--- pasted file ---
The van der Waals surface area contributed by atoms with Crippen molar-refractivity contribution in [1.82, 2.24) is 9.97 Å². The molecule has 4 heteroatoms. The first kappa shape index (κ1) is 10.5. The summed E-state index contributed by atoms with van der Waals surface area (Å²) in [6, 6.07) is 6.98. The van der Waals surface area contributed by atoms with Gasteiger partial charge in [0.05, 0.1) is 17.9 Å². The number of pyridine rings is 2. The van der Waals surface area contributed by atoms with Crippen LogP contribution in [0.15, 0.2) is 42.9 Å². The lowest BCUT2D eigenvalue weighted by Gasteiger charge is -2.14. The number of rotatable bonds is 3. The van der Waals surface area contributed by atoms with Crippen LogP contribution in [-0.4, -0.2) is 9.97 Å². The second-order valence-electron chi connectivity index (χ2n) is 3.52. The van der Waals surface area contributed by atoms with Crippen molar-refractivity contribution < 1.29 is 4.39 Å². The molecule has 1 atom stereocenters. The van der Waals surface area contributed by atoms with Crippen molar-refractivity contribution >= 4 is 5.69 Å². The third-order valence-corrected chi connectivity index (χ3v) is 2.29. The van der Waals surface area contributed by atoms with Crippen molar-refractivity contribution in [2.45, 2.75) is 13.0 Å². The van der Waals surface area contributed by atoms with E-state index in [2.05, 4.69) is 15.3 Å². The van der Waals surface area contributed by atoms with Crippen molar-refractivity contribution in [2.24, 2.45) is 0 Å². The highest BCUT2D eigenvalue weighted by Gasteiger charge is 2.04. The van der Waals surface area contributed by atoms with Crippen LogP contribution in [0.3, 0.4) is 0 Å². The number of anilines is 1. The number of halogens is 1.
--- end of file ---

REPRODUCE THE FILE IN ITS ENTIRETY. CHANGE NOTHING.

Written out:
The van der Waals surface area contributed by atoms with Crippen molar-refractivity contribution in [1.82, 2.24) is 9.97 Å². The molecule has 4 heteroatoms. The first kappa shape index (κ1) is 10.5. The summed E-state index contributed by atoms with van der Waals surface area (Å²) in [6, 6.07) is 6.98. The van der Waals surface area contributed by atoms with Gasteiger partial charge in [0.05, 0.1) is 17.9 Å². The number of pyridine rings is 2. The van der Waals surface area contributed by atoms with Crippen LogP contribution in [0.15, 0.2) is 42.9 Å². The lowest BCUT2D eigenvalue weighted by Gasteiger charge is -2.14. The number of rotatable bonds is 3. The van der Waals surface area contributed by atoms with Crippen LogP contribution in [-0.4, -0.2) is 9.97 Å². The second-order valence-electron chi connectivity index (χ2n) is 3.52. The van der Waals surface area contributed by atoms with Crippen molar-refractivity contribution < 1.29 is 4.39 Å². The molecule has 1 atom stereocenters. The van der Waals surface area contributed by atoms with Crippen molar-refractivity contribution >= 4 is 5.69 Å². The third-order valence-corrected chi connectivity index (χ3v) is 2.29. The van der Waals surface area contributed by atoms with Crippen molar-refractivity contribution in [2.45, 2.75) is 13.0 Å². The van der Waals surface area contributed by atoms with E-state index in [2.05, 4.69) is 15.3 Å². The van der Waals surface area contributed by atoms with Crippen molar-refractivity contribution in [2.24, 2.45) is 0 Å². The highest BCUT2D eigenvalue weighted by Gasteiger charge is 2.04. The van der Waals surface area contributed by atoms with Crippen LogP contribution in [0.3, 0.4) is 0 Å². The number of anilines is 1. The number of halogens is 1.